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Mississippi Levee Blasted Open, Flooding 200 Square Miles of Farmland
JEFFERSON CITY, Missouri, May 3, 2011 (ENS) - A levee along the Mississippi River was blown up by the U.S. Army Corps of Engineers late Monday night to save a small Illinois town from floodwaters at the intersection of the Mississippi and Ohio Rivers.

The blast tore a hole in the Birds Point levee and allowed the swollen Mississippi River to flood 200 square miles of southeast Missouri farmland in Mississippi County called the Birds Point-New Madrid floodway.

Authorities had ordered area residents to evacuate late last week. The U.S. Coast Guard, Army Corps and state and local agencies moved quickly to remove residents from imminent danger.

Explosion opens a hole in the Birds Point levee (Photo courtesy USACE)

Last week, the state of Missouri filed an injunction to prevent the Corps from blowing the levee. On Saturday, the Eighth Circuit Court of Appeals denied the efforts of Missouri Attorney General Chris Koster to stop the Army Corps of Engineers from destroying the levee. Koster appealed to the U.S. Supreme Court.

"In light of the devastation faced by the citizens of Mississippi County, devastation that will persist in the area for years to come, it is the responsibility of this office to pursue every possible avenue of legal review," said Koster.

On Sunday, the U.S. Supreme Court refused the request to halt the explosion.

On Monday night, Major General Michael Walsh, president of the Mississippi River Commission, gave the order to operate the Birds Point-New Madrid floodway in Missouri for the first time since 1937.

"Everyone I have talked with - from boat operators, to labors, scientist and engineers, and truck drivers - have all said the same thing, 'I never thought I would see the day that the river would reach these levels'," said Walsh in a statement.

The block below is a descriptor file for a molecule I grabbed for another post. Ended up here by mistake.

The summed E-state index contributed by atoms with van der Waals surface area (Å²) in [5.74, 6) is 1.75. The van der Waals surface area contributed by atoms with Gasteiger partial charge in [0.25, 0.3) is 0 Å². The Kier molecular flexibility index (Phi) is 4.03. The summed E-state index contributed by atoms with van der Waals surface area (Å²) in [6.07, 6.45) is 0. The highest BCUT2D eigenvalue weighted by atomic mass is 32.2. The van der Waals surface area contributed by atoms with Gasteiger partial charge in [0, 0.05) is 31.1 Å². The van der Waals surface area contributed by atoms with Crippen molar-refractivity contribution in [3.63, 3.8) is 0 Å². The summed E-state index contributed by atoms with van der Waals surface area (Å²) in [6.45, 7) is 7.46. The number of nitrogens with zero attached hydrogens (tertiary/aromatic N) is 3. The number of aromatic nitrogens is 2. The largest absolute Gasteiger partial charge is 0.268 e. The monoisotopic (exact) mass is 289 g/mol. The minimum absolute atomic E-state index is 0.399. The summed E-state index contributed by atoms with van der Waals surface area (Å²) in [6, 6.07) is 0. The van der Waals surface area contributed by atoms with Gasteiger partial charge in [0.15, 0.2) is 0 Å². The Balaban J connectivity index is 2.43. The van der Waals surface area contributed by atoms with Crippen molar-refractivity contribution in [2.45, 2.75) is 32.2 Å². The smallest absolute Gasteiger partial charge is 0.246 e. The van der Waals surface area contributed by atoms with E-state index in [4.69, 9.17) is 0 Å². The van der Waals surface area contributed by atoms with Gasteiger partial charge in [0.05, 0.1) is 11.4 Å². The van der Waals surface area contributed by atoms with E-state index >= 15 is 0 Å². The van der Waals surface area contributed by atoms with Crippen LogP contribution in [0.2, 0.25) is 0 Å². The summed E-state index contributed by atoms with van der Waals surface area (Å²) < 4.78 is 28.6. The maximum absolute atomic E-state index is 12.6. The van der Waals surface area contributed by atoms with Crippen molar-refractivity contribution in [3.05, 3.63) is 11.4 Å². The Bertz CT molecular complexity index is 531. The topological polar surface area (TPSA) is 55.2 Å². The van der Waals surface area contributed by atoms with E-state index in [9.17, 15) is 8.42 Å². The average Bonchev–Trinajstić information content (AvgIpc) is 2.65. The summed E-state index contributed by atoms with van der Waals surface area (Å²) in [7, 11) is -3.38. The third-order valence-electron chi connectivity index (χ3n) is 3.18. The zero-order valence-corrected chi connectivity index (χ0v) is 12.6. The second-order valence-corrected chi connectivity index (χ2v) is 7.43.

Just before the blast, the river level at Cairo was at a record high, creating pressure on the floodwall protecting the town. Walsh made the decision to open nearly 11,000 feet of levees along the river to provide relief to the floodwall.

The National Weather Service said before the levee was blasted, the level of the river at Cairo was 61.72 feet and rising. By Tuesday morning, the river was at 60.62 feet and was expected to keep falling to 59.4 feet by Saturday.

But the flooding crisis is far from over.

Flood levels are likely to be exceeded this week at many points along a 400-mile stretch of the Mississippi below its confluence with the Ohio River, said Weather Underground meteorologist Jeff Masters.

Flooding at Birds Point (Photo courtesy USACE)

AccuWeather meteorologist Alex Sosnowski predicted that water levels from southern Illinois to western Tennessee and northeastern Arkansas would rise higher than the record levels set during the late-winter flood of 1937.

"With more rain expected, Coast Guard teams are ready to help residents in the impacted communities of Missouri, Kentucky, Illinois and Tennessee," said Cmdr. Claudia Gelzer, commanding officer of Coast Guard Marine Safety Unit Paducah.

Several Coast Guard disaster area response teams, or DARTS, have been operating in the area with six-member crews assigned to each of three 16-foot boats.

Outfitted with rescue and communications equipment and supplies, the DARTs compliment reconnaissance patrols by truck in flood-prone neighborhoods to ensure the safety of local residents.

To date, Coast Guard and local agencies have rescued nine people from their homes. DARTs and local fire rescue team rescued six in Morehouse, Missouri, and a DART rescued three elderly women from their flooded house in Smithland, Kentucky, following the voluntary evacuation of the town's 352 residents.

Tuesday afternoon, the Army Corps detonated another blast, blowing out part of a levee near New Madrid, Missouri, to allow water flowing in at Birds Point to make its way back to the Mississippi River. The detonation could be heard and felt about 20 miles away in Sikeston, Missouri, resident reported.

Farmers worry that floodwaters may not recede until mid-summer, causing them to lose an entire growing season.

Even more is at stake. The flooding will leave a layer of silt on the farmland that could take as much as a generation to clear, causing significant injury to the quality of the farmland for many years, said Attorney General Koster.

A group of 25 southeast Missouri farmers filed a lawsuit against the federal government on Tuesday over its decision to open up the levee. The farmers claim that the government violated their rights by taking their land without adequate compensation. The lawsuit seeks class-action status.

Copyright Environment News Service (ENS) 2011. All rights reserved.



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